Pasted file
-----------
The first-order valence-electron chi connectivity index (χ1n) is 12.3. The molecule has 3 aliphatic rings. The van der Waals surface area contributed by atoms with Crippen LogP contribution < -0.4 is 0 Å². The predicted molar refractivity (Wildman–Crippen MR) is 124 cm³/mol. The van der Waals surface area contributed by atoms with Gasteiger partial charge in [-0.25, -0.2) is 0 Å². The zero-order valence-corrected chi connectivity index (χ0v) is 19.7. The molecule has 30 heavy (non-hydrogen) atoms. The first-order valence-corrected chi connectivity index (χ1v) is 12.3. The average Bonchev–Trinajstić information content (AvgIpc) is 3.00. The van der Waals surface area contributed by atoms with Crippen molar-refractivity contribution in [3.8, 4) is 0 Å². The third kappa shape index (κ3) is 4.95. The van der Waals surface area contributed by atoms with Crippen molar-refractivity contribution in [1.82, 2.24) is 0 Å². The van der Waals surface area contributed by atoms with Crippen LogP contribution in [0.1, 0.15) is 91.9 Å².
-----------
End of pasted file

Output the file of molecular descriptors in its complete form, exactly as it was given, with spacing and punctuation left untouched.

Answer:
The first-order valence-electron chi connectivity index (χ1n) is 12.3. The molecule has 3 aliphatic rings. The van der Waals surface area contributed by atoms with Crippen LogP contribution < -0.4 is 0 Å². The predicted molar refractivity (Wildman–Crippen MR) is 124 cm³/mol. The van der Waals surface area contributed by atoms with Gasteiger partial charge in [-0.25, -0.2) is 0 Å². The zero-order valence-corrected chi connectivity index (χ0v) is 19.7. The molecule has 30 heavy (non-hydrogen) atoms. The first-order valence-corrected chi connectivity index (χ1v) is 12.3. The average Bonchev–Trinajstić information content (AvgIpc) is 3.00. The van der Waals surface area contributed by atoms with Crippen molar-refractivity contribution in [3.8, 4) is 0 Å². The third kappa shape index (κ3) is 4.95. The van der Waals surface area contributed by atoms with Crippen molar-refractivity contribution in [1.82, 2.24) is 0 Å². The van der Waals surface area contributed by atoms with Crippen LogP contribution in [0.1, 0.15) is 91.9 Å².